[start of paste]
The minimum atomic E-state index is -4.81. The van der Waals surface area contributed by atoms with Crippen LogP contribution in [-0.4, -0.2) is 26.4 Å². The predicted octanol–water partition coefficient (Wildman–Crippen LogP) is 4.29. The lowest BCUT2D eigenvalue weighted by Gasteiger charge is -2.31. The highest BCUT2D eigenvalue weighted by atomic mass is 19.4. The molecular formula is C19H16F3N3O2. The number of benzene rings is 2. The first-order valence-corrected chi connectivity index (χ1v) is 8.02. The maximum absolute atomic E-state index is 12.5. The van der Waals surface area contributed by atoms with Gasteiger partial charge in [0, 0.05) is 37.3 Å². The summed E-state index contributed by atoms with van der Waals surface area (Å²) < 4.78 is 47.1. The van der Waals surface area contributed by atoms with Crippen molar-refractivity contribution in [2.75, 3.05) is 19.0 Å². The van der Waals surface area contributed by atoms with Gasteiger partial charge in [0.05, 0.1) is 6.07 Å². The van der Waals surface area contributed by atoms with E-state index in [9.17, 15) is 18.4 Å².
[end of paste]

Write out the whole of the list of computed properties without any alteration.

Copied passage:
The minimum atomic E-state index is -4.81. The van der Waals surface area contributed by atoms with Crippen LogP contribution in [-0.4, -0.2) is 26.4 Å². The predicted octanol–water partition coefficient (Wildman–Crippen LogP) is 4.29. The lowest BCUT2D eigenvalue weighted by Gasteiger charge is -2.31. The highest BCUT2D eigenvalue weighted by atomic mass is 19.4. The molecular formula is C19H16F3N3O2. The number of benzene rings is 2. The first-order valence-corrected chi connectivity index (χ1v) is 8.02. The maximum absolute atomic E-state index is 12.5. The van der Waals surface area contributed by atoms with Gasteiger partial charge in [0, 0.05) is 37.3 Å². The summed E-state index contributed by atoms with van der Waals surface area (Å²) < 4.78 is 47.1. The van der Waals surface area contributed by atoms with Crippen molar-refractivity contribution in [2.75, 3.05) is 19.0 Å². The van der Waals surface area contributed by atoms with Gasteiger partial charge in [0.05, 0.1) is 6.07 Å². The van der Waals surface area contributed by atoms with E-state index in [9.17, 15) is 18.4 Å².